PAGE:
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A typical visit to a doctor in New York consists of reviewing the patient's medical records and continuation of treatment. It is important to disclose any pertinent information about the family history. Withholding this type of information may lead to improper diagnosis, incorrect prescriptions and inappropriate treatment. It is also vital to ask questions and become better educated about the entire process.

There are several things the patient should be aware of when being treated for various medical conditions. If scheduled for an elective surgery, it is better to have it performed early in the week as typically all required staff including doctors and support crew are there to monitor the procedure and progress. If the surgery is scheduled for a late Friday afternoon, the critical post-op care occurs during the night and is monitored by the covering physicians who may not know the patient's history. Higher mortality rates have been noted during the weekends.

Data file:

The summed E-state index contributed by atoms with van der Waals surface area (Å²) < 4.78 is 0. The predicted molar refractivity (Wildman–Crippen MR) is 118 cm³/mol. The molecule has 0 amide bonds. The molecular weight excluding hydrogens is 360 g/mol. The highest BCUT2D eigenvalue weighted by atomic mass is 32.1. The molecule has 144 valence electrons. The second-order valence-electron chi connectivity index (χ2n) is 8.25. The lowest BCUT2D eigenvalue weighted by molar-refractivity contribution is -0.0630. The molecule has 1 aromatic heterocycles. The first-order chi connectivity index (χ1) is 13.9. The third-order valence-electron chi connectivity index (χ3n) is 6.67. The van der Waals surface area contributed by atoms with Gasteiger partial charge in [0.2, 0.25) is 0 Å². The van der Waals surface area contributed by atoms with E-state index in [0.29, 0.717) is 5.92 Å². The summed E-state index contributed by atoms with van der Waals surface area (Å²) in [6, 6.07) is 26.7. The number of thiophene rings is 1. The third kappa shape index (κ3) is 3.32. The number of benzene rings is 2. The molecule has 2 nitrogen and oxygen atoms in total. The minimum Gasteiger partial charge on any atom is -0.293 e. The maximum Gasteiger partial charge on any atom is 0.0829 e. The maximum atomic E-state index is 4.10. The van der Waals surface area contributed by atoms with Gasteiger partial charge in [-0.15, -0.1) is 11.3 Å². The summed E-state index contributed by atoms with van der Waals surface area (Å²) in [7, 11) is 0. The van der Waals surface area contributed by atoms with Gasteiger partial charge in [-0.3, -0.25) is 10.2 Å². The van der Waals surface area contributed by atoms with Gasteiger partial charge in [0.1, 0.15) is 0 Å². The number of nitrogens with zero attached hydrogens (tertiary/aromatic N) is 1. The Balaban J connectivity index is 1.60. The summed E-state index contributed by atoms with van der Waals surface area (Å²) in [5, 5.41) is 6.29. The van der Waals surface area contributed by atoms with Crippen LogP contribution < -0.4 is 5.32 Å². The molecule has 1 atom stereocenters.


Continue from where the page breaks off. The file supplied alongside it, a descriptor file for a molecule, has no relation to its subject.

Another vital data pertains to the time of the year. The number of fatal medical errors increases during the month of July when new residents join the hospital program and begin taking care of patients while learning their new craft. Although they are supervised by an attending doctor, they are more prone to make mistakes and prescribe improper medication. Finally, every medical treatment carries emotional, physical and financial costs. It also comes with certain risks such as side-effects or allergic reactions. It is essential to learn how any prescribed treatment can improve the patient's life and cure any existing conditions.

Doctor errors often happen unknowingly. However, the patients are the ones who suffer the consequences of those mistakes. A medical malpractice lawyer may be able to help with the impact by thoroughly reviewing all documented events and evidence and suggesting an appropriate course of action.

Source: Care2, "5 Things Your Doctor Won’t Tell You Unless You Ask ", Ann Pietrangelo, August 04, 2014


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